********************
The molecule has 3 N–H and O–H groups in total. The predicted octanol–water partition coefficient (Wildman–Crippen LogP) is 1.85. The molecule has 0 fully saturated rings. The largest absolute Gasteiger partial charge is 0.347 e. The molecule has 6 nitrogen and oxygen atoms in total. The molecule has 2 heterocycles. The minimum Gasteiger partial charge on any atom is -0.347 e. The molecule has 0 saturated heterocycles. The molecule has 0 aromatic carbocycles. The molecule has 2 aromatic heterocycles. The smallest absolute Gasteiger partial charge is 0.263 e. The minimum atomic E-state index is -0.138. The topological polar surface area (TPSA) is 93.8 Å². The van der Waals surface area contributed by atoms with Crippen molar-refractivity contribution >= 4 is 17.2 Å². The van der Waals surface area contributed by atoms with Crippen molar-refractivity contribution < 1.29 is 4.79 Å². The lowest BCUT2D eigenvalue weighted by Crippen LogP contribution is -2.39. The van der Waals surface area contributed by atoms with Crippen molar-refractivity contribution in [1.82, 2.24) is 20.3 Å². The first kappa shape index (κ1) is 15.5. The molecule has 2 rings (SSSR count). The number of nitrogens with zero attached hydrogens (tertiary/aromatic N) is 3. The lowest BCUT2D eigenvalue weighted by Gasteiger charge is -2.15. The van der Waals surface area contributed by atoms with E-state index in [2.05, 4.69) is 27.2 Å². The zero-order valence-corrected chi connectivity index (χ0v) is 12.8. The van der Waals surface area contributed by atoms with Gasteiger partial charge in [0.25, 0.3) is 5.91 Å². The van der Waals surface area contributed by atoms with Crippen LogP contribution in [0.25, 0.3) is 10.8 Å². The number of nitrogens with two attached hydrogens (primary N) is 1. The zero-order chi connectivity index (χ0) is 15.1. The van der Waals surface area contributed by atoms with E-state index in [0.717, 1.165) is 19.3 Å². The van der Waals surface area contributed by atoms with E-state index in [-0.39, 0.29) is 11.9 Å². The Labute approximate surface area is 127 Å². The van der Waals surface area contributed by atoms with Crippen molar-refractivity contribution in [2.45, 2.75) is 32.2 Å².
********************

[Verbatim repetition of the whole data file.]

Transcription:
The molecule has 3 N–H and O–H groups in total. The predicted octanol–water partition coefficient (Wildman–Crippen LogP) is 1.85. The molecule has 0 fully saturated rings. The largest absolute Gasteiger partial charge is 0.347 e. The molecule has 6 nitrogen and oxygen atoms in total. The molecule has 2 heterocycles. The minimum Gasteiger partial charge on any atom is -0.347 e. The molecule has 0 saturated heterocycles. The molecule has 0 aromatic carbocycles. The molecule has 2 aromatic heterocycles. The smallest absolute Gasteiger partial charge is 0.263 e. The minimum atomic E-state index is -0.138. The topological polar surface area (TPSA) is 93.8 Å². The van der Waals surface area contributed by atoms with Crippen molar-refractivity contribution >= 4 is 17.2 Å². The van der Waals surface area contributed by atoms with Crippen molar-refractivity contribution < 1.29 is 4.79 Å². The lowest BCUT2D eigenvalue weighted by Crippen LogP contribution is -2.39. The van der Waals surface area contributed by atoms with Crippen molar-refractivity contribution in [1.82, 2.24) is 20.3 Å². The first kappa shape index (κ1) is 15.5. The molecule has 2 rings (SSSR count). The number of nitrogens with zero attached hydrogens (tertiary/aromatic N) is 3. The lowest BCUT2D eigenvalue weighted by Gasteiger charge is -2.15. The van der Waals surface area contributed by atoms with E-state index in [2.05, 4.69) is 27.2 Å². The zero-order valence-corrected chi connectivity index (χ0v) is 12.8. The van der Waals surface area contributed by atoms with Gasteiger partial charge in [0.25, 0.3) is 5.91 Å². The van der Waals surface area contributed by atoms with Crippen LogP contribution in [0.25, 0.3) is 10.8 Å². The number of nitrogens with two attached hydrogens (primary N) is 1. The zero-order chi connectivity index (χ0) is 15.1. The van der Waals surface area contributed by atoms with E-state index in [0.717, 1.165) is 19.3 Å². The van der Waals surface area contributed by atoms with E-state index in [-0.39, 0.29) is 11.9 Å². The Labute approximate surface area is 127 Å². The van der Waals surface area contributed by atoms with Crippen molar-refractivity contribution in [2.45, 2.75) is 32.2 Å².